Loosely inspired by his own mother’s journey to Canada, Dimitri Nasrallah’s Hotline follows Muna Heddad and her son Omar, two refugees from the war torn country of Lebanon, as they immigrate to Montreal in 1986 following the tragic death of Muna’s husband. In her previous life, Muna was a French teacher, but roadblocks in place prevent her from picking up her career in her new home. Her strong grasp of the French language allows her to pick up a job as a telephone operator for a weight-loss service selling low-calorie food boxes to the people of Quebec.
Dimitri Nasrallah’s portrayal of an immigrant’s experiences of Montreal in the mid-80s was a hopeful one. There are absolutely moments where Muna seemingly trends toward a breaking point as she struggles with financial woes, crisis of identity, unresolved trauma following her husband’s death and her fears of being an unfit mother, but I always felt as the reader that things were going to work out for her; something that is definitely a change of pace from some of the more difficult reads that have made up the annual Canada Reads competition. This is not a knock at books like WHAT STRANGE PARADISE or HOMES (which are great reads) but it is absolutely refreshing to experience a story more on the optimistic side.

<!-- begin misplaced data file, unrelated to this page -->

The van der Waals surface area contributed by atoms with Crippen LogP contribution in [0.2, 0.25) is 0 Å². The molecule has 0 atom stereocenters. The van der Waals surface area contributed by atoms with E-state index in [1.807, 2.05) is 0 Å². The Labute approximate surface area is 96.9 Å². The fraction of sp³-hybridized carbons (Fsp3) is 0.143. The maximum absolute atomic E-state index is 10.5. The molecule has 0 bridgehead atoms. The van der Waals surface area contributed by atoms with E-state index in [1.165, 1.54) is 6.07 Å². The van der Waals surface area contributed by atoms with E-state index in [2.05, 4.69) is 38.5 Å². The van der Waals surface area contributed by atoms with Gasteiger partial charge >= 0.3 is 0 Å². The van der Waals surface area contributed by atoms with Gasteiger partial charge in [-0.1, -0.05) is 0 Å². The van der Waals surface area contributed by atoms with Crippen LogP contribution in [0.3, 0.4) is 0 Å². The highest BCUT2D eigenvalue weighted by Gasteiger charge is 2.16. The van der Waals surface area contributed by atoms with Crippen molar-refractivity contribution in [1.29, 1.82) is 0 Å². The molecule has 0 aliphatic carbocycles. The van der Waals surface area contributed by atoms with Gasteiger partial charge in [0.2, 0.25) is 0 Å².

I loved the relationships Muna (or Mona as her clients know her) goes on to foster with her company’s customers. Even later on when she’s made aware that the meals aren’t as good as they claim to be (in both taste and nutrition) she feels that she is offering a valuable service by being a person those struggling with both their weight and mental health can rely on for help.
This is another book that without the backing of Canada Reads, I would never have come across. I’m glad I did, and I expect it to go far into the competition this year when the debates begin on March 27th.